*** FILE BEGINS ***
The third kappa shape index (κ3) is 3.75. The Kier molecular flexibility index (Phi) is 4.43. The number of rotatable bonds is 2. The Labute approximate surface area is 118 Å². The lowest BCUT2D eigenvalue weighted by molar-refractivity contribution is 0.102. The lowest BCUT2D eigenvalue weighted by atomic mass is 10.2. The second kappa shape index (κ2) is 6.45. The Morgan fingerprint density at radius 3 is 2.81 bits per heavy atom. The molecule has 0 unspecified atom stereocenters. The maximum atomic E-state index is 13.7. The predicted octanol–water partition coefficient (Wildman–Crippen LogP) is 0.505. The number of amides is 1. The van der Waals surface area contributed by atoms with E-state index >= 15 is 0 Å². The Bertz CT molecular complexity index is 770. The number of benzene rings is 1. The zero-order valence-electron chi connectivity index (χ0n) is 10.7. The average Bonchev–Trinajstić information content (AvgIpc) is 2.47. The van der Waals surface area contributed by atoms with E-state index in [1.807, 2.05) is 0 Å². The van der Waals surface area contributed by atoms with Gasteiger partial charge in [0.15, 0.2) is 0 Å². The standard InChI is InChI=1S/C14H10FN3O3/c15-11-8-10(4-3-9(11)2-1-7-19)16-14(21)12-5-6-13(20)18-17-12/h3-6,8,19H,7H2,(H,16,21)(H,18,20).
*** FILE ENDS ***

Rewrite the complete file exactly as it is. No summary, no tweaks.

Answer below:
The third kappa shape index (κ3) is 3.75. The Kier molecular flexibility index (Phi) is 4.43. The number of rotatable bonds is 2. The Labute approximate surface area is 118 Å². The lowest BCUT2D eigenvalue weighted by molar-refractivity contribution is 0.102. The lowest BCUT2D eigenvalue weighted by atomic mass is 10.2. The second kappa shape index (κ2) is 6.45. The Morgan fingerprint density at radius 3 is 2.81 bits per heavy atom. The molecule has 0 unspecified atom stereocenters. The maximum atomic E-state index is 13.7. The predicted octanol–water partition coefficient (Wildman–Crippen LogP) is 0.505. The number of amides is 1. The van der Waals surface area contributed by atoms with E-state index >= 15 is 0 Å². The Bertz CT molecular complexity index is 770. The number of benzene rings is 1. The zero-order valence-electron chi connectivity index (χ0n) is 10.7. The average Bonchev–Trinajstić information content (AvgIpc) is 2.47. The van der Waals surface area contributed by atoms with E-state index in [1.807, 2.05) is 0 Å². The van der Waals surface area contributed by atoms with Gasteiger partial charge in [0.15, 0.2) is 0 Å². The standard InChI is InChI=1S/C14H10FN3O3/c15-11-8-10(4-3-9(11)2-1-7-19)16-14(21)12-5-6-13(20)18-17-12/h3-6,8,19H,7H2,(H,16,21)(H,18,20).